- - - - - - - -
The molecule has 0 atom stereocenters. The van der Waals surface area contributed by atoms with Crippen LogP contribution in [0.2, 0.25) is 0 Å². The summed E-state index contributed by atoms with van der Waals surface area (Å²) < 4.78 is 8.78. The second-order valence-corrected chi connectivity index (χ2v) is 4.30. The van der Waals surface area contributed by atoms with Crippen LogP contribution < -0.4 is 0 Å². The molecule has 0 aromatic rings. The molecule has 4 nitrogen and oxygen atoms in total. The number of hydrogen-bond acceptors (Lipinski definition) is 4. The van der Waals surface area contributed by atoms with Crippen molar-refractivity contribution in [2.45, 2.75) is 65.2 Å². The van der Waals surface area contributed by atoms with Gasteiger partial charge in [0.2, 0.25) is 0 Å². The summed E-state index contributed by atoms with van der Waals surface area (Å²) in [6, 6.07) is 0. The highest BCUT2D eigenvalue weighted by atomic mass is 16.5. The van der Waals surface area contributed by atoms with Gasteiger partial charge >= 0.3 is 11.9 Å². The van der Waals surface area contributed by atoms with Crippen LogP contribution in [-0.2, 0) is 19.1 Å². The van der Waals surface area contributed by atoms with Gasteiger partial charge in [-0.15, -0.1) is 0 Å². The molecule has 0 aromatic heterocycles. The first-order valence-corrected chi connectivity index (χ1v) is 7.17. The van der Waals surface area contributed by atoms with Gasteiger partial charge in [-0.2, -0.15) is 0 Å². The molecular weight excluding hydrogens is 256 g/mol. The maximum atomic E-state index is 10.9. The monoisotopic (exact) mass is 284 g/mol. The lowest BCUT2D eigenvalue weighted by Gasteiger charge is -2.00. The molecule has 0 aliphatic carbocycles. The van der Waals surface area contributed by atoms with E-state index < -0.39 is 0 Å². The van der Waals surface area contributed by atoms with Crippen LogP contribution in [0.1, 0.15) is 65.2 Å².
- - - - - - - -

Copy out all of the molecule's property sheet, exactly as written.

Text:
The molecule has 0 atom stereocenters. The van der Waals surface area contributed by atoms with Crippen LogP contribution in [0.2, 0.25) is 0 Å². The summed E-state index contributed by atoms with van der Waals surface area (Å²) < 4.78 is 8.78. The second-order valence-corrected chi connectivity index (χ2v) is 4.30. The van der Waals surface area contributed by atoms with Crippen LogP contribution < -0.4 is 0 Å². The molecule has 0 aromatic rings. The molecule has 4 nitrogen and oxygen atoms in total. The number of hydrogen-bond acceptors (Lipinski definition) is 4. The van der Waals surface area contributed by atoms with Crippen molar-refractivity contribution in [2.45, 2.75) is 65.2 Å². The van der Waals surface area contributed by atoms with Gasteiger partial charge in [0.2, 0.25) is 0 Å². The summed E-state index contributed by atoms with van der Waals surface area (Å²) in [6, 6.07) is 0. The highest BCUT2D eigenvalue weighted by atomic mass is 16.5. The van der Waals surface area contributed by atoms with Gasteiger partial charge >= 0.3 is 11.9 Å². The van der Waals surface area contributed by atoms with Crippen LogP contribution in [-0.2, 0) is 19.1 Å². The van der Waals surface area contributed by atoms with Gasteiger partial charge in [-0.15, -0.1) is 0 Å². The molecule has 0 aromatic heterocycles. The first-order valence-corrected chi connectivity index (χ1v) is 7.17. The van der Waals surface area contributed by atoms with Gasteiger partial charge in [-0.2, -0.15) is 0 Å². The molecular weight excluding hydrogens is 256 g/mol. The maximum atomic E-state index is 10.9. The monoisotopic (exact) mass is 284 g/mol. The lowest BCUT2D eigenvalue weighted by Gasteiger charge is -2.00. The molecule has 0 aliphatic carbocycles. The van der Waals surface area contributed by atoms with E-state index < -0.39 is 0 Å². The van der Waals surface area contributed by atoms with Crippen LogP contribution in [0.1, 0.15) is 65.2 Å².